Almost Climbed a Mountain, but… #BlogEight #AlysiaHelming #RealLifeStory

My life sometimes feels like it has been a series of “I almost made it, but…” moments.

These times were rife with ‘obstacles’, which at the time when I was going through it, felt negative, impossible or horribly disappointing to me… definitely not the ‘gifts’ that I know them to be now.

There were four defining “almost, but…” moments that had a major influence on the Protogenesis book series:

  • “Almost Climbed a Mountain, but…”

  • “Almost a Ballerina, but…”

  • “Almost a Wind Farm, but…”

  • “Almost a Writer, but…”

Without these experiences, this series would be dull and the characters’ hollow, and I would not have the perseverance and dedication that it takes to push through the difficult times to finish the first book, withstand a rigorous editing process, and to stick with my vision for the entire project to make it into something so much larger than just a book series.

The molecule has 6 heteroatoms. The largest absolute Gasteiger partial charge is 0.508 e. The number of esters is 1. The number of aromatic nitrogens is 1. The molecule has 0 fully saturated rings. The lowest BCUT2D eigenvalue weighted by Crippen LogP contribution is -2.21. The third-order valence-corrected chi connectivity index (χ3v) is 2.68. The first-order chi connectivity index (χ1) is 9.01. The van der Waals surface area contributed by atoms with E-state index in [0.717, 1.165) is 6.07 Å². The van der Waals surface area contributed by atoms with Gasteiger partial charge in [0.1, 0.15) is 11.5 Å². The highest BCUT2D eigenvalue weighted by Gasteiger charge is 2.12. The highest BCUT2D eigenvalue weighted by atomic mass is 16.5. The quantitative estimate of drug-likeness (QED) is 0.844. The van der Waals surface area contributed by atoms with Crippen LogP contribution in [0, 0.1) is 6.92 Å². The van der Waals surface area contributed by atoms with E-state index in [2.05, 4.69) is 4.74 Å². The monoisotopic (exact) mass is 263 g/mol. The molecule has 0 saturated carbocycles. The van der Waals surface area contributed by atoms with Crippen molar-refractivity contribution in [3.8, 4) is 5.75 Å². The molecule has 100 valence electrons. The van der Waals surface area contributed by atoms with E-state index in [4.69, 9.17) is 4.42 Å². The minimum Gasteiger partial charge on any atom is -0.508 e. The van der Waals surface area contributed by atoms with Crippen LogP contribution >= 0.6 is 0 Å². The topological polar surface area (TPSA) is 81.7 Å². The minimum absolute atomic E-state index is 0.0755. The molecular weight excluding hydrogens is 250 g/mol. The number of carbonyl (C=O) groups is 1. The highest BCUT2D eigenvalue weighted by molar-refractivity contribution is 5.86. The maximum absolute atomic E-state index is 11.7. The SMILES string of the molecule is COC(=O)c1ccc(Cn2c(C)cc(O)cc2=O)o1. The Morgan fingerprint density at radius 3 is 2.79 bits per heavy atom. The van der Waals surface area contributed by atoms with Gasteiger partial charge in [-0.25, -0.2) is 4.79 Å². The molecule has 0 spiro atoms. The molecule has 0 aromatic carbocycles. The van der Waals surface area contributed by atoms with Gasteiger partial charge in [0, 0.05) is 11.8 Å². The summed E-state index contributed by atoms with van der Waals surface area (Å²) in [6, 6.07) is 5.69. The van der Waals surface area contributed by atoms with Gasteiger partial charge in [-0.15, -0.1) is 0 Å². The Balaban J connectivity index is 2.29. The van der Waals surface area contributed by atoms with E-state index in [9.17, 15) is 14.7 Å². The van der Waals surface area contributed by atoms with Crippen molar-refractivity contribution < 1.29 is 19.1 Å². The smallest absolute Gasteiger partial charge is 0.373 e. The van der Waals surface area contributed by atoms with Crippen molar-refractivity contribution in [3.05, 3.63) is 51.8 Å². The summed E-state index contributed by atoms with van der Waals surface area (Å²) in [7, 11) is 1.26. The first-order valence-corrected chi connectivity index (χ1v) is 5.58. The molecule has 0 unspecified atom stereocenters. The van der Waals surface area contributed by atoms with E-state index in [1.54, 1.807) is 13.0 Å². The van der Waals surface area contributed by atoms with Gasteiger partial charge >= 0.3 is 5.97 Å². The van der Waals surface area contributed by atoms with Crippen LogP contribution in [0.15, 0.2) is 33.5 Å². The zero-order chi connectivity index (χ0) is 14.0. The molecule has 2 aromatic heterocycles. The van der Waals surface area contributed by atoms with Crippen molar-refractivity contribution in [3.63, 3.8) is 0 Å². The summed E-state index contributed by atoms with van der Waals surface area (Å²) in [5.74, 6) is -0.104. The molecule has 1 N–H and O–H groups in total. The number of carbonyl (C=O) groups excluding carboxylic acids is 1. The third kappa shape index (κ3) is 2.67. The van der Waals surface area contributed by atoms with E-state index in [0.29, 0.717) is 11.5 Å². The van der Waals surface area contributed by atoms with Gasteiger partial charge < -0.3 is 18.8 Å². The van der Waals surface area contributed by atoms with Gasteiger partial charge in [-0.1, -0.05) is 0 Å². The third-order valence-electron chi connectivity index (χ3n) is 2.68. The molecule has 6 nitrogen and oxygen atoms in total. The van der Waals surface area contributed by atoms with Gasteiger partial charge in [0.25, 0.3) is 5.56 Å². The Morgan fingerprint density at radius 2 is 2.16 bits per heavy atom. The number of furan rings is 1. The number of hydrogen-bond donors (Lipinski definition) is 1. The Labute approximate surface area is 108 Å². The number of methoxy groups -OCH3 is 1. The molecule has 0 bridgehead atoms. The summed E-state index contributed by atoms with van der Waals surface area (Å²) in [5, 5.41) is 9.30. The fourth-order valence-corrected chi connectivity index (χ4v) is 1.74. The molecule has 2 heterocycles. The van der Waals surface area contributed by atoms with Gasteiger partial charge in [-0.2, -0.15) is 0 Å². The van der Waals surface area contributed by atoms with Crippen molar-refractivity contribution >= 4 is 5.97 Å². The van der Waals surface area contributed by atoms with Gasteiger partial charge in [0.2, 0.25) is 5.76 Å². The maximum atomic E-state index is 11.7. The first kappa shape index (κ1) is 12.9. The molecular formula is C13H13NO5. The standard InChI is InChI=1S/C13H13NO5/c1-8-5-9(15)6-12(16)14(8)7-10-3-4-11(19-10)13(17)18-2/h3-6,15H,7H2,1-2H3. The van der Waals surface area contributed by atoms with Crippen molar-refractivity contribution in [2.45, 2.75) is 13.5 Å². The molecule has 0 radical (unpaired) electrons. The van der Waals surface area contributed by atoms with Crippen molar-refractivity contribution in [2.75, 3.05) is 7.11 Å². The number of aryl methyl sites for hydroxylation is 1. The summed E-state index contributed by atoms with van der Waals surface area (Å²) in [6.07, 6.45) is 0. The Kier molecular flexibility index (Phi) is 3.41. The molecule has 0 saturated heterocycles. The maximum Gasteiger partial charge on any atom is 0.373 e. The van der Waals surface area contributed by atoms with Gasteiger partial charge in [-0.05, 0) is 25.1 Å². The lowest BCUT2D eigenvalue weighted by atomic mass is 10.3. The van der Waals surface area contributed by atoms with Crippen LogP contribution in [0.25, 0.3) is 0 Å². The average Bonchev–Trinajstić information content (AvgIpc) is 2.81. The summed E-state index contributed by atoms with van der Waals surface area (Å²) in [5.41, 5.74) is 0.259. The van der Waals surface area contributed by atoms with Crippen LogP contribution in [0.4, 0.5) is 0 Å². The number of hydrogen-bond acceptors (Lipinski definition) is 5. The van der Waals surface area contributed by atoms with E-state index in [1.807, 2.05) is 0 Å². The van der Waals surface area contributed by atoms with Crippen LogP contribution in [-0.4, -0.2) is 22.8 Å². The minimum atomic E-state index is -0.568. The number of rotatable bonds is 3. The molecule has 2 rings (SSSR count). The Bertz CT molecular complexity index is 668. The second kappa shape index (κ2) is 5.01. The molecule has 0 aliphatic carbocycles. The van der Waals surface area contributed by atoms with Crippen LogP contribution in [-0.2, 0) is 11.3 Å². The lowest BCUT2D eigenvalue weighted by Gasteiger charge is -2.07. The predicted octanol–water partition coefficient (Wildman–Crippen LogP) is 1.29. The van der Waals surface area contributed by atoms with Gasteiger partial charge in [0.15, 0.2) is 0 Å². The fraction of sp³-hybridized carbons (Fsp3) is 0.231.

It was these moments that inspired Artemis’ words in my book, which came directly from me and my heart: "Strong women aren’t simply born. We are forged through the fires of life. I am a woman who has weathered the storm and harnessed the thunder to not only survive, but to thrive." (Alysia Helming, Protogenesis)

They say that near death experiences change you…and this is absolutely true. When your survival is at stake, everyday upsets suddenly seem trivial and unimportant.

“Almost Climbed a Mountain, but…”

My family has always loved the mountains, and so every year, we would embark on a family camping trip to somewhere in the Rocky Mountains. Often, these trips were filled with ridiculous and comedic moments, seeming like something out of National Lampoon’s Family Vacation, with the National Parks like Wally World and my Dad starring in the part of Chevy Chase (sorry, Dad!). Regardless, we remained steadfast…driving eighteen hours across the Midwest to our favorite spots, mostly in Colorado.